Next, from your patchwork frame fabric, cut two pieces 1" x 4 1/2" and two pieces 1 1/2" x 17". Again, you may need to adjust these numbers so that your patchwork will finish at the correct width for your laptop, based on the dimensions you determined in step one.  Seam the short pieces on each end of your patchwork strip, then the longer pieces to the top. Press seams open.


From your main exterior fabric, cut two pieces to add to the top and bottom of the patchwork frame, the top piece measuring 3 1/2" x 17" and the bottom piece measuring 2 " x 17". Seam the top and bottom pieces to the chevron patchwork and press seams open.

Let's add the Velcro to the exterior front piece. To find the appropriate placement first fold your exterior front piece in half to find the center. Place a light crease, above the patchwork, where you'll be placing the Velcro. Next, using a ruler, measure 1" up from your finished patchwork frame. Using a water soluble fabric marking pen or other marking device, draw a small dot or X on the crease.


Next, fold the fuzzy Velcro piece in half to find its' center and line it up the bottom center of the Velcro with the mark you've just made. Stitch in place, using a tight zigzag stitch all the way around.


3. Cut fusible fleece to match the dimensions of your exterior front and back pieces. Adhere fleece to the wrong side of your exterior front and back pieces, using a hot dry iron. Set your finished exterior pieces aside for the moment.

4. Let's make the flap piece now. First, we need to add the corresponding Velcro to the flap. Using the flap panel lining piece, fold it in half just as you did with the exterior front to find the center. Crease lightly.  Make a mark or X 1" from the top of the flap piece, and center the top of your sticky Velcro with this mark. Stitch in place, again using a tight zigzag stitch.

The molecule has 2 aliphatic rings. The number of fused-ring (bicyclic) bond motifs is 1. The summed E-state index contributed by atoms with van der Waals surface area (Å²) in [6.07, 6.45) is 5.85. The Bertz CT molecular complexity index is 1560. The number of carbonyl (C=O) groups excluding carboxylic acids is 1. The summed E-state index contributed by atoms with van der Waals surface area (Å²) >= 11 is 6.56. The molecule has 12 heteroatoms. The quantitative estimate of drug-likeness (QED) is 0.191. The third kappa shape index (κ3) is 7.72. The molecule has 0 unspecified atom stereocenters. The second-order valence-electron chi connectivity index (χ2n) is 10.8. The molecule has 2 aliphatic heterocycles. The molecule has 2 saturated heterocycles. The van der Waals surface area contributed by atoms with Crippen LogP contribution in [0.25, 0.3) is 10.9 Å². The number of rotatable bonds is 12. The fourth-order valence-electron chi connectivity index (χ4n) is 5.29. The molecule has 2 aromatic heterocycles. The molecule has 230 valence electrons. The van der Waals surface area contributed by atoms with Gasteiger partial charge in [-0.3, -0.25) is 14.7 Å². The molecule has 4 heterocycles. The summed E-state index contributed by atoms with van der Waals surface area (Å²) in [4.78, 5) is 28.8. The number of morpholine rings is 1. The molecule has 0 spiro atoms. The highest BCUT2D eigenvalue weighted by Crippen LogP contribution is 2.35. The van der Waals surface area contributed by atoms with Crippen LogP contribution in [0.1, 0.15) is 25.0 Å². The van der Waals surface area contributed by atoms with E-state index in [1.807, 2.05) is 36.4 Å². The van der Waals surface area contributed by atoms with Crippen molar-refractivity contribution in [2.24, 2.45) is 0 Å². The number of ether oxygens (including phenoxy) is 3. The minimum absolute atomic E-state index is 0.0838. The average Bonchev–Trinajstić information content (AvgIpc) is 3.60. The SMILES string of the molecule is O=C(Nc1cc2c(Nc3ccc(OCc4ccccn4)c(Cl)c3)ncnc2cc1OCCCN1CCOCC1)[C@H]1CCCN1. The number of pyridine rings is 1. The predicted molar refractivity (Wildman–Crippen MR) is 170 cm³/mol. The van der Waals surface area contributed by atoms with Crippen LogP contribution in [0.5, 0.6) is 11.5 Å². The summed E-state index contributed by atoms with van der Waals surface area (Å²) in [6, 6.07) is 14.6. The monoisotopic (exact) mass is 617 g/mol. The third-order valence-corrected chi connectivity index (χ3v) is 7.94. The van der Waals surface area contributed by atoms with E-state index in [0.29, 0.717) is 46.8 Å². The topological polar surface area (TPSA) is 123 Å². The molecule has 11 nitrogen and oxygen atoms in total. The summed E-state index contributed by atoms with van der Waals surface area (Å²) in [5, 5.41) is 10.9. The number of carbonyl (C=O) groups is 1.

To finish the flap piece, pin the two flap pieces together, right sides together, aligning raw edges. Do not pin the top opening, which is opposite where you've placed the Velcro.


Using a 1/4" seam, seam around the three sides you've pinned and backstitching at the start and stop. Turn the flap right sides out and press well. Topstitch around the sides of the flap, taking care to skip the open side of the flap.



Center the flap along the top of the exterior back piece and baste in place, using just an 1/8" seam and a long stitch length.

5. To finish the exterior, align the edges of exterior front and back pieces, right sides together, with the Velcro at the top of the front, and the basted flap also at the top. Pin around the other three sides, skipping the top for now, and seam around the three sides, using a 1/2" seam, backstitching at the start and stop. Press seams open and flip right side out.